Direct implications are limited, but we'll be reading the tea leaves for future implications. Scholars, lawyers, and judges will be spending a lot of time dissecting today’s ruling.   Overall, it’s a bit like yesterday’s World Cup game — EPA didn’t win outright but it didn’t lose either. Here are three key questions with some initial thoughts: What is the direct legal impact of the ruling?  This was really a split decision.  Some sources will escape being covered by EPA’s ...

Enforcement and Regulatory Governance

by Robert Glicksman | June 23, 2014
Co-authored with David L. Markell. Enforcement is widely acknowledged to be an indispensable feature of effective governance in the world of environmental protection and elsewhere. Unfortunately, criticisms of the U.S. government’s efforts to enforce the environmental laws began almost with the inception of the Environmental Protection Agency (EPA) more than forty years ago – and they continue virtually unabated today. In a 2012 report, for example, the U.S. Government Accountability Office(GAO) noted that “EPA has reported that it is not achieving ...

Controlling Power Plants through Clean Air Act § 111(d): Achieving Co-Pollutant Benefits

by Alice Kaswan | June 19, 2014
Power plants are not only one of the nation’s largest sources of greenhouse gases, they are also a significant source of sulfur dioxide, nitrogen oxides, particulates, and mercury, all of which have direct public health and welfare consequences. EPA’s recently proposed Clean Power Plan, which applies Clean Air Act § 111(d) to reduce greenhouse gases (GHGs) from the nation’s fleet of fossil-fuel power plants, will have important implications for these ubiquitous co-pollutants.  Although the primary goal of the Clean Power ...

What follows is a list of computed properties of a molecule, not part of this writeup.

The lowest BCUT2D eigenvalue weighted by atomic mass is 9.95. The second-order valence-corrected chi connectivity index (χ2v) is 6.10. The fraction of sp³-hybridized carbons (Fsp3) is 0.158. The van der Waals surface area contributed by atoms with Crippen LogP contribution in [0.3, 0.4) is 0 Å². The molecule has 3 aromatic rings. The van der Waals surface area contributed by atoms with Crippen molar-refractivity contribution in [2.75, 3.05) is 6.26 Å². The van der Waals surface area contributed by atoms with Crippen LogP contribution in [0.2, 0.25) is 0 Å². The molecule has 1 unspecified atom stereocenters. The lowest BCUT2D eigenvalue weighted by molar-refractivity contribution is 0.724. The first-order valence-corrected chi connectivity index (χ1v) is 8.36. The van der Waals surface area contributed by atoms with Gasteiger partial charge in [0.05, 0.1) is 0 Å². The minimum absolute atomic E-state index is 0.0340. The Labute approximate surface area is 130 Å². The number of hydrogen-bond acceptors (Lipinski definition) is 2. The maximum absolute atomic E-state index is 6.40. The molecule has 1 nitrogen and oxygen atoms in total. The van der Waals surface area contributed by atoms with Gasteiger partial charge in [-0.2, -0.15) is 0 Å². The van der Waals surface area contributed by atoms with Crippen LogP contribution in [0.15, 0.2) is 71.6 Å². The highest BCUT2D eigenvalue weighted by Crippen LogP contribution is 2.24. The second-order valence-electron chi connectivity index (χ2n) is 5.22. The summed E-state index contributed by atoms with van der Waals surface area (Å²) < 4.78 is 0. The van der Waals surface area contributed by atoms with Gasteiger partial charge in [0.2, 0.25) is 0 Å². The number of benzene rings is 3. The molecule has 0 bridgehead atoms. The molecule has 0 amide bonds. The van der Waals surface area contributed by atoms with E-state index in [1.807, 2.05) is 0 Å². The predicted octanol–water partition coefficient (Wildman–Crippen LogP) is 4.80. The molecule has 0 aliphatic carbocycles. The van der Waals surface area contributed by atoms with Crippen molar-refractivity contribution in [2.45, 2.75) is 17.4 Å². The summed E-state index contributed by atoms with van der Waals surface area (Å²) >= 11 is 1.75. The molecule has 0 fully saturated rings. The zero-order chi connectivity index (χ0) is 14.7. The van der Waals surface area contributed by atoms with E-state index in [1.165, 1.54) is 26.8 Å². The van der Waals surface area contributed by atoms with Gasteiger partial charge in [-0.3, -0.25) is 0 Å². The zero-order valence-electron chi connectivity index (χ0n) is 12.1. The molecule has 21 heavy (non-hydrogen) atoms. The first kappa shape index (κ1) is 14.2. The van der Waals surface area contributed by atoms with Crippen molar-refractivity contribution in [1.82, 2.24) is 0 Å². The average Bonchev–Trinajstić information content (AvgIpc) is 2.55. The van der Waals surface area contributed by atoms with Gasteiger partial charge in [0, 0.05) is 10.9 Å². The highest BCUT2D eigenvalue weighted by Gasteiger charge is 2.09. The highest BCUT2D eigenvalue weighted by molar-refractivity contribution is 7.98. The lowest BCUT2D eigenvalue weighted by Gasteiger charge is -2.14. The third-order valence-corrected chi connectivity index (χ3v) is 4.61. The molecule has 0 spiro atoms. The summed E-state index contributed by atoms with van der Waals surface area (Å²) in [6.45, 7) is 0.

India Launches Sweeping Mandatory Program on Corporate Social Responsibility

by Noah M Sachs | June 12, 2014
With little notice in the West, India has just launched the most far-reaching corporate social responsibility (CSR) program in the world.  The CSR law, which took effect April 1, requires large and mid-sized firms to contribute at least 2% of their pre-tax profits (averaged over the previous three years) to social, health, educational, or environmental causes.  It also requires companies to prepare a formal CSR policy and to report annually on their CSR activities.  The CSR law, section 135 of ...

Does OIRA Live Up to Its Own Standards?

by Daniel Farber | June 11, 2014
OIRA should conduct a cost-benefit analysis of its own activities and explore alternatives to its current oversight methods. A White House office called OIRA polices regulations by other agencies in the executive branch.  OIRA basically performs the role of a traditional regulator – it issues regulations that bind other agencies, and agencies need OIRA approval before they can issue their own regulations.  Essentially, then OIRA regulates agencies like EPA the same way that those agencies regulate industry.  Issuing regulatory mandates and permits ...

Remedying Toxic Exposures: Will CERCLA Continue to Help?

by Robin Kundis Craig | June 11, 2014
On Monday, June 9, 2014, the U.S. Supreme Court decided CTS Corp. v. Waldburger, --- U.S. ---, --- S. Ct. ---, 2014 WL 2560466 (June 9, 2014), a case that posed the seemingly simple legal question of whether the federal Comprehensive Environmental Response, Compensation, and Liability Act (“CERCLA,” also known as Superfund), 42 U.S.C. §§ 9601-9675, preempts state statues of repose. Behind that legal question, however, lies the issue of whether the plaintiffs landowners do or should have a state-law ...

Clean Energy Politics

by Joseph Tomain | June 09, 2014
The EPA’s June 2, 2014 announcement of a Clean Power Plan is momentous. On the surface, its scope, complexity, potential for myriad legal challenges and, not to mention, the difficulty of gathering reliable cost and benefit data, make it so. Mothers should advise their children to grow up to be energy lawyers, not cowboys.  However, what makes this proposed rule more significant are the below the surface core principles and concepts that make the Clean Power Plan a game changer for ...
Recommended Resources:
Climate Change
Time for Real Action on Global Warming

The Center for Progressive Reform

2021 L St NW, #101-330
Washington, DC. 20036
info@progressivereform.org
202.747.0698

© Center for Progressive Reform, 2015